From the National Geographic Explorer in Antarctica
Jan 13, 2013 - National Geographic Explorer
Detaille Island, Antarctica
We crossed the Antarctic Circle during the beautiful night and awoke to sunshine in the far southern reaches of the peninsula. And it would prove to be a day of unusual and extra special circumstances. Not every trip, nor even every year, are we able to get so far south; it all depends on ice and weather.
So this morning we started with a landing to Detaille Island – a historic site, once a working British station in the late 1950s, the place had been abandoned already in 1959 due to difficult access. But it was a fascinating place to visit and felt a bit like time travel to step inside this hut full of food and equipment and papers and clothes used just yesterday, or so it seemed. They left it fully intending to come back, but instead the chocolate bars became covered with mold, the stove with rust, the books faded and tattered. It was wonderful to poke around and imagine life here in the 50s. Outside, a short walk provided a view across to a small Adelie penguin colony. The sun shone brilliantly, illuminating the surrounding islands and the mountains of the mainland in the distance.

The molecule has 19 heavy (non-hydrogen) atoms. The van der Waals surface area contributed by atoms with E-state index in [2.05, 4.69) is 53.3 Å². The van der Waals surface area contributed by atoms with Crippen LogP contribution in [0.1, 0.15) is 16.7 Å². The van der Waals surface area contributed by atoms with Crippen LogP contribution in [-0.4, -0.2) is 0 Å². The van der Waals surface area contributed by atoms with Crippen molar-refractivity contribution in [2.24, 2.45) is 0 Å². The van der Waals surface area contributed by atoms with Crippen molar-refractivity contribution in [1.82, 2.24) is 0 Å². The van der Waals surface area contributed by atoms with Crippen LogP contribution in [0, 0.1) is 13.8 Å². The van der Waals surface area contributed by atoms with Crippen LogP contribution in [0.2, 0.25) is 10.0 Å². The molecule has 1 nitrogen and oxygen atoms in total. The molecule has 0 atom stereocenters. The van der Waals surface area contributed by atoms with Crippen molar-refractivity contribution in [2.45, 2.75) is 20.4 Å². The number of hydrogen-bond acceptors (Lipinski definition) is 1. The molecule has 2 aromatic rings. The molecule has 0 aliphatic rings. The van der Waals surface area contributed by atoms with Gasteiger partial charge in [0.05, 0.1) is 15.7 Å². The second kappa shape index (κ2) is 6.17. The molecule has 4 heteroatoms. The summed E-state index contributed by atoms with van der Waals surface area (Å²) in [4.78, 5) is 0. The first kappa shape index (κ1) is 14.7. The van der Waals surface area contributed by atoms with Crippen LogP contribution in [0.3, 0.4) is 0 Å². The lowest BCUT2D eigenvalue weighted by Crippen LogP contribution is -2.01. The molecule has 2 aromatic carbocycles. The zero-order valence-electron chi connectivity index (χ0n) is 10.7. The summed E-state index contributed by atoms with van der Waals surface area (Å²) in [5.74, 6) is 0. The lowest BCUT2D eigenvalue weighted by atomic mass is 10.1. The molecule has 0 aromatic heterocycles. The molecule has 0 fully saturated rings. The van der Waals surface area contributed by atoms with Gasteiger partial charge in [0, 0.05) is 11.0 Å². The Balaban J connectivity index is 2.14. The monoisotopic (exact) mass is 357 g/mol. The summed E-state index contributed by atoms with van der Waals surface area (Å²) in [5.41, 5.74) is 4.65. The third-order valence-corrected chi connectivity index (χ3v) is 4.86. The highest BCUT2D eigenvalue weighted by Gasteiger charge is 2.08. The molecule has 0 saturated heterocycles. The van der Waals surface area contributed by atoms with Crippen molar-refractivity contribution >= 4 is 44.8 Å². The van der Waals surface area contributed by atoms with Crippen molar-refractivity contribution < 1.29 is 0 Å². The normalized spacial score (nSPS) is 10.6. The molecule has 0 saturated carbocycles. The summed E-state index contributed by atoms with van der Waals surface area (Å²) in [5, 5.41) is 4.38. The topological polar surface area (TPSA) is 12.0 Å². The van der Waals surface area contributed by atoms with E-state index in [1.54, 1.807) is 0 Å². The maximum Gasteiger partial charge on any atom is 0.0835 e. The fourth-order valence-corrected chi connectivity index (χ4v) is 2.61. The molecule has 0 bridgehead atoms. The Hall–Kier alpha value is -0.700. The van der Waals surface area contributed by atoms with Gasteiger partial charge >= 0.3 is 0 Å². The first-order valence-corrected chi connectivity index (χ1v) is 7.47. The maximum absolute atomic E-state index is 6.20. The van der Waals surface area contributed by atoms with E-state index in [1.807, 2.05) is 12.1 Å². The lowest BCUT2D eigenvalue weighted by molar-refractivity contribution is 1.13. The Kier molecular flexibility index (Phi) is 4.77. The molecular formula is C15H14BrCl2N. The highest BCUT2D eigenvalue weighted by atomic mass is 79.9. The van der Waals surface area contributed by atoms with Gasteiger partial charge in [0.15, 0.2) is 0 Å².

We pushed further south and encountered the pack ice and the rumbling and bumping and lurching of the ship increased as we made our way through the ice. Crabeater seals dotted the ice floes in all directions. Adelie penguins scrambled at the sight of our massive looming ship. And then our captain took the ship and parked her nicely right tight in the fast ice! The gangway was lowered and everyone could step outside onto the ice to wander around and admire the views of the ship in the ice. Again, an unusual thing to be able to do so late in the summer!
What else could the day provide – why, a sighting of something we didn’t expect of course – an emperor penguin! Called the “holy grail” of bird sightings, this huge bird nests further south on ice shelves and is not often seen on these trips, but these two young birds stood quietly while the captain nosed the ship right up to the edge of ice next to them, and they didn’t move with all the cameras clicking away at them in mad frenzy. Curious and unperturbed, they stood placidly and let us admire their regal stature, and they continued to stand there and stare as we pulled away and slowly turned the ship towards the north.